In Meyerland, Continental Savings Association ("Continental") was sued in state court for, among other things, usury and fraud. 960 F.2d at 514. The plaintiffs won in the trial court and Continental appealed. Id. After the appeal was filed, the Federal Savings and Loan Insurance Corporation ("FSLIC") was appointed as receiver for Continental, and the FSLIC removed the case to federal district court. Id. The district court remanded to state court. Id. Soon thereafter Congress enacted the Financial Institutions Reform, Recovery, and Enforcement Act ("FIRREA"), Pub.L. No. 101-73, 103 Stat. 183 (1989). Id. The Federal Deposit Insurance Corporation ("FDIC") succeeded the FSLIC as receiver for Continental, and the FDIC then removed the case pursuant to its statutory authority, 12 U.S.C. Sec. 1819(b)(2)(B). Id. The federal district court again remanded, and the FDIC appealed. Id. One of the questions posed was whether Sec. 1819(b)(2)(B) authorizes the FDIC to remove state court appellate proceedings. Id.

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We held that Sec. 1819(b)(2)(B) does allow removal after entry of final judgment by a state trial court and before all appeals are exhausted. Id. at 520. This result, we concluded, was most consistent with the plain language of the statute, id. at 516-17, was within Congress' power to define the jurisdiction of the federal courts, id. at 517, and was consistent with Congress' general objective in enacting FIRREA, which was to increase the FDIC's ability to carry out its regulatory and enforcement responsibilities, id. at 519-20. As for the procedural effects of post-judgment removal, we held that the district court should "take the state judgment as it finds it, prepare the record as required for appeal, and forward the case to a federal appellate court for review." Id. at 520. Citing Granny Goose Foods, Inc. v. Brotherhood of Teamsters, Local No. 70, 415 U.S. 423, 435-36, 94 S.Ct. 1113, 1122, 39 L.Ed.2d 435 (1974), we concluded that the case "simply comes into the federal system in the same condition in which it left the state system." Meyerland, 960 F.2d at 520. For instance, if the notice of appeal was adequate to perfect an appeal in the state system, we stated that the notice should be deemed adequate in the federal courts regardless of any differences in technical requirements between the state and federal systems. Id.


Pursuant to 12 U.S.C. Sec. 1441a(l )(3), the RTC possesses broad removal powers similar to those of the FDIC under Sec. 1819(b)(2)(B). Section 1441a(l )(3)(A) provides, in pertinent part:


The [RTC], in any capacity and without bond or security, may remove any action, suit, or proceeding from a State court to the United States district court with jurisdiction over the place where the action, suit, or proceeding is pending[.]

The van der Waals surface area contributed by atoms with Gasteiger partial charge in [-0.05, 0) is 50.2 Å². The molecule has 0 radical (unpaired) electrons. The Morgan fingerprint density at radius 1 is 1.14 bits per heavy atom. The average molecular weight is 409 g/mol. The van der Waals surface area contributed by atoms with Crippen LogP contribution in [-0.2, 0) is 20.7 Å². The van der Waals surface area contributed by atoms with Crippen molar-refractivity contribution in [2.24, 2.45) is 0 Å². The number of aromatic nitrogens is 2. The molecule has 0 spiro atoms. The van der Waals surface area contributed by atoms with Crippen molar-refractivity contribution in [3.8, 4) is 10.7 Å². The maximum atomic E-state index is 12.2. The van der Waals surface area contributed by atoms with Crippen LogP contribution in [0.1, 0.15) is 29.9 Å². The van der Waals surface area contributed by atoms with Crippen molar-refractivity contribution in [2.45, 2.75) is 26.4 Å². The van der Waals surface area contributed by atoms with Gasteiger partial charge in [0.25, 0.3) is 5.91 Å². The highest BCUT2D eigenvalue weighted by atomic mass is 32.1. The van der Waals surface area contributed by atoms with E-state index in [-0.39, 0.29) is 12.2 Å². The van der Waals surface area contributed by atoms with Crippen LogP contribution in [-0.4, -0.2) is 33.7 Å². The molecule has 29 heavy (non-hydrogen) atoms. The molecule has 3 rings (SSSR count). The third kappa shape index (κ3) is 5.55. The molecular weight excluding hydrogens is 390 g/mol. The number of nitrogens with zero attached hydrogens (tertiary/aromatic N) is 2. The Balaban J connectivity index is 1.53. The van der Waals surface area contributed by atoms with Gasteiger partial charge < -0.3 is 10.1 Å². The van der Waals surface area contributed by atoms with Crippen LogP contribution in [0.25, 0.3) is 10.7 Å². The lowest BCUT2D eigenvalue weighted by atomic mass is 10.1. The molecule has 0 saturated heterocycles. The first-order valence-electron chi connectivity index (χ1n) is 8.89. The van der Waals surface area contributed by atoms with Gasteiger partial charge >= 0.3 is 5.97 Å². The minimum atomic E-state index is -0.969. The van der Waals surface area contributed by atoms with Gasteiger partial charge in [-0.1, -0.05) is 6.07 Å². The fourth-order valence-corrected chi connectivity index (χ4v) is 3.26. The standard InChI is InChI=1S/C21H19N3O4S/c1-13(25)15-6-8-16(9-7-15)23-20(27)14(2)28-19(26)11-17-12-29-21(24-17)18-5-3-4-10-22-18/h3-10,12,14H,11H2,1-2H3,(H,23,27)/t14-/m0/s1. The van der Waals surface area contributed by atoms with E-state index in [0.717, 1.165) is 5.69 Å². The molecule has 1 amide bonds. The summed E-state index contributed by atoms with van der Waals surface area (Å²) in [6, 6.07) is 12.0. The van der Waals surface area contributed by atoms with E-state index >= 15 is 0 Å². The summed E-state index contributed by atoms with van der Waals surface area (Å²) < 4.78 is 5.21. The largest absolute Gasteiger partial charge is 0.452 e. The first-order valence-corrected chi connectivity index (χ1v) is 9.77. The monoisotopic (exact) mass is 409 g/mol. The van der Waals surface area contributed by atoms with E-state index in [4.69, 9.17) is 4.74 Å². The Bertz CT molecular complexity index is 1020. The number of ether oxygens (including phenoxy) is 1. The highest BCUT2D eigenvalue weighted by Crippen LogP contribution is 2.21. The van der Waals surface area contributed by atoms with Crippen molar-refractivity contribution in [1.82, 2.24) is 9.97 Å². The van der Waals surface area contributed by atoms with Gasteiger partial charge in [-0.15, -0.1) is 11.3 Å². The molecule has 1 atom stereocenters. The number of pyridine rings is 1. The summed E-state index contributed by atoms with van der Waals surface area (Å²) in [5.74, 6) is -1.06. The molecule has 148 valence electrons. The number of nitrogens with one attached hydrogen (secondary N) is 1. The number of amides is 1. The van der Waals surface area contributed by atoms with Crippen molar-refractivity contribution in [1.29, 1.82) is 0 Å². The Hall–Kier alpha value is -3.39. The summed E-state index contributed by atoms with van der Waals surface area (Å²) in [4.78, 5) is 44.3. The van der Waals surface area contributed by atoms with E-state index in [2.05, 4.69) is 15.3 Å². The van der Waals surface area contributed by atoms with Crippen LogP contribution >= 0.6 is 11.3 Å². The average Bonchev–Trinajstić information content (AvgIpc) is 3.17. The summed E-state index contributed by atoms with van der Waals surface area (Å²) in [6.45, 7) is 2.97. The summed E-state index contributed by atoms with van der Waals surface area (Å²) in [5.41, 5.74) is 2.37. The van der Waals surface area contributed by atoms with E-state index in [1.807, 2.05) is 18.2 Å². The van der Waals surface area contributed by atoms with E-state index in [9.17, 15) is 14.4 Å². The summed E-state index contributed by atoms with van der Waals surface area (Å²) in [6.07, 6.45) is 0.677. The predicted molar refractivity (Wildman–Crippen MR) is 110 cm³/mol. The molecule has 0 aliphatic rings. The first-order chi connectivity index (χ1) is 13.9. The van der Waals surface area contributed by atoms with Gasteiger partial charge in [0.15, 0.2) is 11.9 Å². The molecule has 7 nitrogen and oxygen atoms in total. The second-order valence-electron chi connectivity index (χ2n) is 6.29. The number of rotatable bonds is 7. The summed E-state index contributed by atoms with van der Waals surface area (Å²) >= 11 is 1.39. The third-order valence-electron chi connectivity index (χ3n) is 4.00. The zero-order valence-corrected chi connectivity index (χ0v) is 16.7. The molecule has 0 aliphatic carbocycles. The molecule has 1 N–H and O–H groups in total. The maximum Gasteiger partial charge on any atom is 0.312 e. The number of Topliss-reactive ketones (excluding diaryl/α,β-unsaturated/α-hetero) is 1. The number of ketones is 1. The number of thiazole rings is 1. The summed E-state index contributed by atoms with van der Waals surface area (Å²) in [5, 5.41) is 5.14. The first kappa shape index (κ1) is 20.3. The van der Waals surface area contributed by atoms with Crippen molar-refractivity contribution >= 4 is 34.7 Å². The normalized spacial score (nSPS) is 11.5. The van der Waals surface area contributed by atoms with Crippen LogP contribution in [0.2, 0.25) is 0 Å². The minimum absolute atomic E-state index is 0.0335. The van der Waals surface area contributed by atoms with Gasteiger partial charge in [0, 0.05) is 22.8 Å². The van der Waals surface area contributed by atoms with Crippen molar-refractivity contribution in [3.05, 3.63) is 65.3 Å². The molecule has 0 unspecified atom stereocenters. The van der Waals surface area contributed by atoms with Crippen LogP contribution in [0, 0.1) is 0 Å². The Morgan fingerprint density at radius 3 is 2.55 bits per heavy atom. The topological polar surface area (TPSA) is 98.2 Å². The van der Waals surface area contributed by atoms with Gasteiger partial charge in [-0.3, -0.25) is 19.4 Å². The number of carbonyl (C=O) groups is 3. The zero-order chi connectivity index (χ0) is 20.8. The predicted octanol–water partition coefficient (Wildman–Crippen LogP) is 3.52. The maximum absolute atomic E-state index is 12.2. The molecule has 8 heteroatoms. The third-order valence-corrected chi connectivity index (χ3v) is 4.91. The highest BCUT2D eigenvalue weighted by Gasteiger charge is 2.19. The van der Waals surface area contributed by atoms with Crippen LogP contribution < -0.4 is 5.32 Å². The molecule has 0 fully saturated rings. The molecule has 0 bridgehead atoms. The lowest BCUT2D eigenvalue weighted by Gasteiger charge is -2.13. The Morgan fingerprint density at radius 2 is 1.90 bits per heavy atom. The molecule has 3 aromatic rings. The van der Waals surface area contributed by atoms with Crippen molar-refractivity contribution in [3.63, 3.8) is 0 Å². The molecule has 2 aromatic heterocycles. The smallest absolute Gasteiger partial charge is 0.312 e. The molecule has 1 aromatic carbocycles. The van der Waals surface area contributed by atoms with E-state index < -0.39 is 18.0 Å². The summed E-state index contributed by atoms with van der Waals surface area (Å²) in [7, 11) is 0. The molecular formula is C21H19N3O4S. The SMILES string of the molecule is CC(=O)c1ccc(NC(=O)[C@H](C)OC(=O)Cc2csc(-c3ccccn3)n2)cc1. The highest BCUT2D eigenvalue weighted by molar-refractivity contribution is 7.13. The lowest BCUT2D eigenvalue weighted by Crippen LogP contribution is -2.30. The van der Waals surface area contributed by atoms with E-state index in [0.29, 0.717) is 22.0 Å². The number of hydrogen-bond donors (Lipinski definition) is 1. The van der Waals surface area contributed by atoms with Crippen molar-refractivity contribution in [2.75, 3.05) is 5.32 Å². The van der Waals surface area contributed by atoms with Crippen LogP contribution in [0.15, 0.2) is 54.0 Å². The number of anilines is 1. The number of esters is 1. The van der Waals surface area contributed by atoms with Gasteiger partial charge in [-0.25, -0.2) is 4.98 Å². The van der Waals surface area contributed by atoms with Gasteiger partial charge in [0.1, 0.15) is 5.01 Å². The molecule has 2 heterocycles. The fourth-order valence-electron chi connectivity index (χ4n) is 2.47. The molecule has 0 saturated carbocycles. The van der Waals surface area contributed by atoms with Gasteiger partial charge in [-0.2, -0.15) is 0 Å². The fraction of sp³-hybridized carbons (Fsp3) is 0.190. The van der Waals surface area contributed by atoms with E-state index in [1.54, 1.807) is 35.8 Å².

We have therefore applied the holding in Meyerland to cases involving the RTC. E.g., 5300 Memorial Investors, Ltd. v. RTC (In re 5300 Memorial Investors, Ltd.), 973 F.2d 1160 (5th Cir.1992).


The RTC argues that this case presents a problem that we created but did not resolve in Meyerland. Implicitly accepting the district court's conclusion that the partial summary judgment would have been appealable in Louisiana's court system, the RTC contends that federal rules governing the appealability of orders should control in cases in which the state court prior to removal entered an order that would have been immediately appealable under state law. The general rule in the federal courts, of course, is that partial summary judgments are not appealable. Gray Line Motor Tours, Inc. v. City of New Orleans, 498 F.2d 293, 295 (5th Cir.1974); see also 10 CHARLES A. WRIGHT ET AL., FEDERAL PRACTICE AND PROCEDURE Sec. 2715, at 631-34 (2d ed. 1983) ("[A] partial summary judgment determining that a certain issue be established for the trial of the case generally is not appealable until after the case has been tried."). In Louisiana, however, a partial judgment may be considered a final judgment, LA.CODE CIV.PROC.ANN. art. 1915(A) (West Supp.1994), and can be immediately appealable, art. 1915(B), under some circumstances. See, e.g., Graham v. Southern Pac. Transp. Co., 619 So.2d 894, 898 (La.Ct.App.) (holding that a partial summary judgment that a railroad was not negligent in failing to install active signals at a railroad crossing was not appealable after trial because it should have been immediately appealed), writ denied, 625 So.2d 1044 (La.1993). We have found no court of appeals decision on point, although the Third Circuit has hinted in dicta that no federal appellate jurisdiction would exist on these facts. RTC v. Nernberg, 3 F.3d 62, 68 (3d Cir.1993) ("[S]ome matters properly on appeal in the state courts would conceivably not be appealable in the federal system. For example, the United States Courts of Appeals lack jurisdiction over appeals from some interlocutory orders and orders for new trials that state appellate courts may have authority to review.").